The publication Nabokov’s translation of Eugene Onegin caused a small sensation in the literary world: critics were affronted by Nabokov’s theoretical polemics advocating rigorously literal translation and bemused by his idiosyncratic execution of his theories. While some isolated attempts have since been made to address these theories and methods critically, the Onegin translation remains a curiosity for Nabokov scholars. More importantly, the emerging field of translation studies continues to ignore the work almost completely: it is treated parenthetically either as a typical example of a “foreignizing” translation (Venuti) or as a hopelessly conservative (even cowardly) submission by the translator to an obviously inadequate or unliterary mode of translation (Robinson, Barnstone). I suggest that Nabokov’s aggressively self-assured tone has distracted critics from the uncertainties and contradictions that make his theoretical writings genuinely useful to contemporary translation (and Nabokov) scholars. In the letters, essays, and notes Nabokov published in connection with his translation we see an evolving and contradictory theory of textual production and a surprising multiplication of the possible translation strategies that can be included in the term “literal.” Contemporaneous with the birth of machine translation and the growing interest in information theory as a critical component of translation studies, Nabokov’s texts explore a field of translation that is at once cutting edge and – it would seem – unliterary. In the hundreds of examples he draws from Puškin, Nabokov addresses questions that translation scholars today often simply ignore: how can a literal translation be considered “accurate” in a literary (rather than a linguistic) sense; how can words that are implicitly translated from one language into a second language (Puškin’s use of Russian equivalents for stock French terms) be translated back into the first language – or into a third language (English); what status can a literal translation have as a work of literature in the target-language? These questions have direct bearing on issues that are central to translation studies today: the preservation or alteration of foreign cultural codes in translated texts; the problem of language's temporality in the translation of non-contemporary texts; and the difficulty in clearly defining “literalism” as a method of translation.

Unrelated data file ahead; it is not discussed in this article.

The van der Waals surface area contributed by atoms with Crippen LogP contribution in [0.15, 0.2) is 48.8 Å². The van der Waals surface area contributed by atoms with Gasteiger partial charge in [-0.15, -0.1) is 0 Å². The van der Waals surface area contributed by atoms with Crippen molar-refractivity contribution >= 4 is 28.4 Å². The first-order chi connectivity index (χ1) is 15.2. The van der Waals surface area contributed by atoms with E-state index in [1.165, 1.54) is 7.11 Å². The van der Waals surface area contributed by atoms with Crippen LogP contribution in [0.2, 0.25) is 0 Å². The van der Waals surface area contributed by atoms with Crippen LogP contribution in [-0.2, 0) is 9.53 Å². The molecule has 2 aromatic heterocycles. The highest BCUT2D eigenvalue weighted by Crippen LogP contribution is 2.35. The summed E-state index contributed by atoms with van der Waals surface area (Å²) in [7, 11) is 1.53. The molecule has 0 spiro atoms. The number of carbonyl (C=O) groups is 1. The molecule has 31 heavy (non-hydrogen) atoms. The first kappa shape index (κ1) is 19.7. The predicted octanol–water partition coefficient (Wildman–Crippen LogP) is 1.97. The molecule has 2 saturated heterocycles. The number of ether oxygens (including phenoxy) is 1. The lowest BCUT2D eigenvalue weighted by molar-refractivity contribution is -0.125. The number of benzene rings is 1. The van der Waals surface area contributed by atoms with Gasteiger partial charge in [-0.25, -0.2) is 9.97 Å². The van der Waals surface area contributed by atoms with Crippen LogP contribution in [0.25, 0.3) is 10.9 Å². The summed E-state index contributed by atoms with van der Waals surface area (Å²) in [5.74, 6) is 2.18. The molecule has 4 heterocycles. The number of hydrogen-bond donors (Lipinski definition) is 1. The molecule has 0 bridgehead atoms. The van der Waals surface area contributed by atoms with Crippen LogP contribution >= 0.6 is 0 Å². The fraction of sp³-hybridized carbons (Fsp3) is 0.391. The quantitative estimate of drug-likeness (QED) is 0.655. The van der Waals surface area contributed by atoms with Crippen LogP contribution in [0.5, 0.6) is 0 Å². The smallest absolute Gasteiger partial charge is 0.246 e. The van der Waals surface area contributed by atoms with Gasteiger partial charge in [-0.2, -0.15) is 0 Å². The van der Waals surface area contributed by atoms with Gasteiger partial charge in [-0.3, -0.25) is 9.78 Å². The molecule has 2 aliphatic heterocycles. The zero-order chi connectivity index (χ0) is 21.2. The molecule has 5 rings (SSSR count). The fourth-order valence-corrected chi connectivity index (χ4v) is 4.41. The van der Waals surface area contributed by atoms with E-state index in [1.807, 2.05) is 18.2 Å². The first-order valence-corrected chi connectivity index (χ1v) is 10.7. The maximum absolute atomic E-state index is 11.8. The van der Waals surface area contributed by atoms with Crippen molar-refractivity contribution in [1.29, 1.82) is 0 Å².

Ultimately, thinking though these specifically translation-studies questions leads to a perspective on Nabokov’s understanding of text and language that will be useful to Nabokov scholars. The possibility of being simultaneously reader and writer – the standard position of the translator – had a profound impact on Nabokov’s view of the interpretation and reception of literary texts. The importance of rewriting and annotation in his American period works can be traced to his experiences translating Puškin. And through his theoretical texts on this translation we can see the fictional or authorial prefaces, afterwords, and annotations that Nabokov appended to most of his later works as an ongoing anxiety over the problems of reception and rewriting that he discovered through his Onegin.
Barnstone, Willis. The Poetics of Translation. New Haven: Yale University Press, 1993.
Robinson, Douglas. The Translator’s Turn. Baltimore: Johns Hopkins University Press, 1990.
Venuti, Lawrence. The Translator’s Invisibility. London/New York: Routledge, 1995.